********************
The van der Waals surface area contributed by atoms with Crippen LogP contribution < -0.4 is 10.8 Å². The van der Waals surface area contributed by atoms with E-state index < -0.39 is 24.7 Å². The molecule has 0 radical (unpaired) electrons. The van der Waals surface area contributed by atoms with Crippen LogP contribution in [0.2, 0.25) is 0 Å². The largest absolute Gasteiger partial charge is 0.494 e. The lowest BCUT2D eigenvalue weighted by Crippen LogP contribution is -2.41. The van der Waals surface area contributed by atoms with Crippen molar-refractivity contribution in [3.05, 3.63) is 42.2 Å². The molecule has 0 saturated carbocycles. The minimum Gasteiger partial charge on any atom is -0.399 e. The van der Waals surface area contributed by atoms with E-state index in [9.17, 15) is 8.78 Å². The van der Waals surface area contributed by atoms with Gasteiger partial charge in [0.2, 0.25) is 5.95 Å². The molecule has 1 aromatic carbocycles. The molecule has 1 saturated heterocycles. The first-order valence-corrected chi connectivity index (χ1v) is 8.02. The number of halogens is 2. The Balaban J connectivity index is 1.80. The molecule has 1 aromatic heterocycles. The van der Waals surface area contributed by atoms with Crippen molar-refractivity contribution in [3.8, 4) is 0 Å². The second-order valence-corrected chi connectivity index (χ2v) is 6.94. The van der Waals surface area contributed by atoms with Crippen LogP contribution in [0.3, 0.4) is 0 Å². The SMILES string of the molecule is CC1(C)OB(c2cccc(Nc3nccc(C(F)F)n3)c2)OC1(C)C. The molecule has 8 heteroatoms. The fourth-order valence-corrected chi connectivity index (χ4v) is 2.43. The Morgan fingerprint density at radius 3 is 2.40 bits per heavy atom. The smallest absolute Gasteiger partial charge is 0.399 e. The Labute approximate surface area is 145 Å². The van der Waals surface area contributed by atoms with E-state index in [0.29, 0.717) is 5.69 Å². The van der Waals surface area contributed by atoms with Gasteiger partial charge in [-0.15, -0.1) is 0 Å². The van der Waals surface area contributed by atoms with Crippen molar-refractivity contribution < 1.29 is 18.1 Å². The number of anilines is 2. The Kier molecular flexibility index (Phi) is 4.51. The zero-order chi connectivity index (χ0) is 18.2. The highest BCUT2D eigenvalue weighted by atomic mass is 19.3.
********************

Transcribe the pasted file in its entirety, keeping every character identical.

The van der Waals surface area contributed by atoms with Crippen LogP contribution < -0.4 is 10.8 Å². The van der Waals surface area contributed by atoms with E-state index < -0.39 is 24.7 Å². The molecule has 0 radical (unpaired) electrons. The van der Waals surface area contributed by atoms with Crippen LogP contribution in [0.2, 0.25) is 0 Å². The largest absolute Gasteiger partial charge is 0.494 e. The lowest BCUT2D eigenvalue weighted by Crippen LogP contribution is -2.41. The van der Waals surface area contributed by atoms with Crippen molar-refractivity contribution in [3.05, 3.63) is 42.2 Å². The molecule has 0 saturated carbocycles. The minimum Gasteiger partial charge on any atom is -0.399 e. The van der Waals surface area contributed by atoms with E-state index in [9.17, 15) is 8.78 Å². The van der Waals surface area contributed by atoms with Gasteiger partial charge in [0.2, 0.25) is 5.95 Å². The molecule has 1 aromatic carbocycles. The molecule has 1 saturated heterocycles. The first-order valence-corrected chi connectivity index (χ1v) is 8.02. The number of halogens is 2. The Balaban J connectivity index is 1.80. The molecule has 1 aromatic heterocycles. The van der Waals surface area contributed by atoms with Crippen molar-refractivity contribution in [3.8, 4) is 0 Å². The second-order valence-corrected chi connectivity index (χ2v) is 6.94. The van der Waals surface area contributed by atoms with Crippen LogP contribution in [0.3, 0.4) is 0 Å². The SMILES string of the molecule is CC1(C)OB(c2cccc(Nc3nccc(C(F)F)n3)c2)OC1(C)C. The molecule has 8 heteroatoms. The fourth-order valence-corrected chi connectivity index (χ4v) is 2.43. The Morgan fingerprint density at radius 3 is 2.40 bits per heavy atom. The smallest absolute Gasteiger partial charge is 0.399 e. The Labute approximate surface area is 145 Å². The van der Waals surface area contributed by atoms with E-state index in [0.29, 0.717) is 5.69 Å². The van der Waals surface area contributed by atoms with Gasteiger partial charge in [-0.15, -0.1) is 0 Å². The van der Waals surface area contributed by atoms with Crippen molar-refractivity contribution < 1.29 is 18.1 Å². The number of anilines is 2. The Kier molecular flexibility index (Phi) is 4.51. The zero-order chi connectivity index (χ0) is 18.2. The highest BCUT2D eigenvalue weighted by atomic mass is 19.3.